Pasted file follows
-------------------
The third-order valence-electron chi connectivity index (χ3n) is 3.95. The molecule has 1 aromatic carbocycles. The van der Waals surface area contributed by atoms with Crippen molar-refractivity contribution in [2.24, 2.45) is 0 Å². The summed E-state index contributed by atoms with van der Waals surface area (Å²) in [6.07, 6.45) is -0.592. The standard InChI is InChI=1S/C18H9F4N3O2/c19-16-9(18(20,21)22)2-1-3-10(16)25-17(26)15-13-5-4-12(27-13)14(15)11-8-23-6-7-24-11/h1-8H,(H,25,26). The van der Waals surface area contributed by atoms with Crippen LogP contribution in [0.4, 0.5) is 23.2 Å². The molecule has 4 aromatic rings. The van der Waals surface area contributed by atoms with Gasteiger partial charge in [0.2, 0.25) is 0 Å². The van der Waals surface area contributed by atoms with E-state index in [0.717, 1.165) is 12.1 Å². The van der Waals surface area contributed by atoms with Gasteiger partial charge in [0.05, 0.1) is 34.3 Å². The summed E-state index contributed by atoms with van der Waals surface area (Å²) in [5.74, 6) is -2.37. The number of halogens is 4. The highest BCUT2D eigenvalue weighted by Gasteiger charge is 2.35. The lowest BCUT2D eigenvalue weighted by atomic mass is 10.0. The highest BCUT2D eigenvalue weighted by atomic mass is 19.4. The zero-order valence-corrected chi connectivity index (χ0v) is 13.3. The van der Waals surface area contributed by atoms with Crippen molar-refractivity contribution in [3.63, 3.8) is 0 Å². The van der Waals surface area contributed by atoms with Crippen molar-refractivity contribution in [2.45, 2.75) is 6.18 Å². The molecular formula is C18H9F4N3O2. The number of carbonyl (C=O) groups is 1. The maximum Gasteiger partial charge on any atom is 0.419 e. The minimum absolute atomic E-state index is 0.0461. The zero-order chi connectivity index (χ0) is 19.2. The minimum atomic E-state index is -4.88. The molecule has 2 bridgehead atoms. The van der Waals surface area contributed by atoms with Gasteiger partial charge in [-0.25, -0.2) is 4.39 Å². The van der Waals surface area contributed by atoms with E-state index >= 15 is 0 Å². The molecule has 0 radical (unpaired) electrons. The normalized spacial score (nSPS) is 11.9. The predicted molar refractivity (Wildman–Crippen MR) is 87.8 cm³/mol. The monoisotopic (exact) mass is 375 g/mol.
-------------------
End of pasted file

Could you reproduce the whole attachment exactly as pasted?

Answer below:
The third-order valence-electron chi connectivity index (χ3n) is 3.95. The molecule has 1 aromatic carbocycles. The van der Waals surface area contributed by atoms with Crippen molar-refractivity contribution in [2.24, 2.45) is 0 Å². The summed E-state index contributed by atoms with van der Waals surface area (Å²) in [6.07, 6.45) is -0.592. The standard InChI is InChI=1S/C18H9F4N3O2/c19-16-9(18(20,21)22)2-1-3-10(16)25-17(26)15-13-5-4-12(27-13)14(15)11-8-23-6-7-24-11/h1-8H,(H,25,26). The van der Waals surface area contributed by atoms with Crippen LogP contribution in [0.4, 0.5) is 23.2 Å². The molecule has 4 aromatic rings. The van der Waals surface area contributed by atoms with Gasteiger partial charge in [0.2, 0.25) is 0 Å². The van der Waals surface area contributed by atoms with E-state index in [0.717, 1.165) is 12.1 Å². The van der Waals surface area contributed by atoms with Gasteiger partial charge in [0.05, 0.1) is 34.3 Å². The summed E-state index contributed by atoms with van der Waals surface area (Å²) in [5.74, 6) is -2.37. The number of halogens is 4. The highest BCUT2D eigenvalue weighted by Gasteiger charge is 2.35. The lowest BCUT2D eigenvalue weighted by atomic mass is 10.0. The highest BCUT2D eigenvalue weighted by atomic mass is 19.4. The zero-order valence-corrected chi connectivity index (χ0v) is 13.3. The van der Waals surface area contributed by atoms with Crippen molar-refractivity contribution in [3.63, 3.8) is 0 Å². The van der Waals surface area contributed by atoms with Crippen molar-refractivity contribution in [2.45, 2.75) is 6.18 Å². The molecular formula is C18H9F4N3O2. The number of carbonyl (C=O) groups is 1. The maximum Gasteiger partial charge on any atom is 0.419 e. The minimum absolute atomic E-state index is 0.0461. The zero-order chi connectivity index (χ0) is 19.2. The minimum atomic E-state index is -4.88. The molecule has 2 bridgehead atoms. The van der Waals surface area contributed by atoms with Gasteiger partial charge in [-0.25, -0.2) is 4.39 Å². The van der Waals surface area contributed by atoms with E-state index >= 15 is 0 Å². The molecule has 0 radical (unpaired) electrons. The normalized spacial score (nSPS) is 11.9. The predicted molar refractivity (Wildman–Crippen MR) is 87.8 cm³/mol. The monoisotopic (exact) mass is 375 g/mol.